People work out for many reason - to look and feel well, and more often than not, to release pent up emotions. Some people set goals that may not be in line with their emotional make-up or physical body. One should exercise according to their age, weight, physical condition, and not their ego. As with everything in life, one should set their own goals and not live up to those of others. Physical fitness challenges must be something one's body can achieve or injury to body, mind, and soul will result. This may either be a wake-up call or a permanent injury.
3 Signs Your Exercise Plateau is Mental (Emotional) US News - December 21, 2013
When we aren't getting impressive fitness results, it's knee-jerk to look for physical clues. But in fact, mental hang-ups may be the deeper source of lackluster gains. As humans, we're hard-wired to protect our egos more vigilantly than our health, and sometimes fear of failure gets the best of us. A stalled deadlift? A spilled crow pose? A stunted dyno throw on the climbing wall sending us tumbling to crash pads? The mere thought, if not the actual spillage, can quietly usher us back to our comfort zones, fitness potential untapped.
If you're struggling to take your workout to the next level, the culprit could be performance anxiety, perfectionism or egoism - the (false) belief that other people actually care about that climbing problem. Such complexes are common, says Michael Gervais, a licensed psychologist and expert in sports performance who's based in Los Angeles. As coach to top athletes, including daredevil BASE jumper Felix Baumgartner (who, you'll recall, jumped from space in 2012), Gervais is just the person to help us recognize and conquer limiting beliefs. Want to reach new heights of athleticism in the New Year? Forget looking for the next burly workout trend and work out your exercise insecurities instead. See if any of these are holding you back?
Negative thinking (such as fretting that things will go poorly) is something Baumgartner reported struggling with when gearing up for his Red Bull Stratos jump. Mentally preparing for the worst, in turn, manifests as a cascade of reactions in the body that ensure we do indeed fail. "Digestion shifts and changes, we get butterflies in our stomach, our heart pumps harder, and our muscles tighten and brace to protect us," Gervais says. "It literally becomes a recipe for choking." This is the fight or flight response, and it's so physiologically unpleasant, he says, that most people avoid activities that trigger it. So while physical chaos may be one indicator of performance anxiety, another is forever hoofing the treadmill in the basement even though you might get better results with a more challenging activity.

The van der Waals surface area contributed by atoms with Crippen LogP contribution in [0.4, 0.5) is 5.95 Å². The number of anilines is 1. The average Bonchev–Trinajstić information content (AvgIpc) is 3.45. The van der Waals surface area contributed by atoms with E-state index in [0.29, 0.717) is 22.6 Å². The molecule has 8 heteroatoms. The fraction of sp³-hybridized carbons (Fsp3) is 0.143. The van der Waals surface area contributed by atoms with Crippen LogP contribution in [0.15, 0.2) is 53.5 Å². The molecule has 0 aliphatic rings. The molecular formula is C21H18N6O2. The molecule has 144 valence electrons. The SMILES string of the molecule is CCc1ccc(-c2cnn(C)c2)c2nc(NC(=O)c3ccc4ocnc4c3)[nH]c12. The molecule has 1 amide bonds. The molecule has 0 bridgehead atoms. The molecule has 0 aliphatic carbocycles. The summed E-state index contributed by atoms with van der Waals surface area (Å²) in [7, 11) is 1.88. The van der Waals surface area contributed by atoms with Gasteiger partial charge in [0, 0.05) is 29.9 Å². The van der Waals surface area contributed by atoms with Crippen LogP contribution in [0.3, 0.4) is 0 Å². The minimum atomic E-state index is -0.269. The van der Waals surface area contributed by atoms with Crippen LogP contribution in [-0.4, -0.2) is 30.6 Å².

To avoid retreating from a fitness challenge, we have to override the body's involuntary stress response. No easy task: "It's been part of our DNA for thousands of years," Gervais explains. But we can start by accepting that while it might not go smoothly, it's still worth doing. "It's embracing the idea that if I want to invest in a better version of me, I need to move out of my comfort zone, and it will be uncomfortable and awkward," he says. Another way to turn off internal panic alarms is to take deep, measured breaths. "Breathing," he says, "is a signal to the body that we're OK."
Ah, the double-edged sword we perfectionists face. "People who have a habit of thinking something isn't good enough, but want to keep getting better, tend to get good," says Gervais. "But the cost is that at some point that tread wears thin." Because perfection isn't possible, striving for it sets us up to aim for something that isn't within our control, he explains. "That by definition puts you out of control, and when an athlete feels out of control, performance suffers." The yogi who decides that today she must perfectly hold balance poses will likely run ragged with negative self-talk and fear of failure (and, in my case, topple promptly onto a neighbor).
Gervais finds that people who are ultimately successful have a "rage to master." That's not a drive to be perfect but to continually improve and be adaptable - things we can control. "Many of the world's best athletes understand that adjusting to a mistake is an inherent part of mastery," he says. Hear that? Brilliant athletes make mistakes too. They see them as learning opportunities. Rather than expecting perfect balance, it's working on shifting your bodyweight a little differently than last time.
"Performing poorly in front of a group of people isn't dangerous, but it can seem too dangerous to the ego," Gervais says. When we feel all eyes on us, we again trigger that fight or flight response. It causes some to bomb mid-activity, and others to stick exclusively to Wii tennis - getting one-eighteenth the workout of actual tennis.
Step one is to assess the real danger, Gervais says. We may feel that our identity, esteem and value are at risk. But are they? Probably not. Besides, the "spotlight effect" causes us to overestimate how much attention others are paying us. The world may have been watching Felix Baumgartner struggle to overcome his fears and plunge 120,000 feet through the sound barrier toward earth, but chances are, almost no one is watching whether you ace your workout. The exception is if you call attention to your gaffe - so resist the urge to publicly self-mock every tennis serve or yoga pose gone awry.
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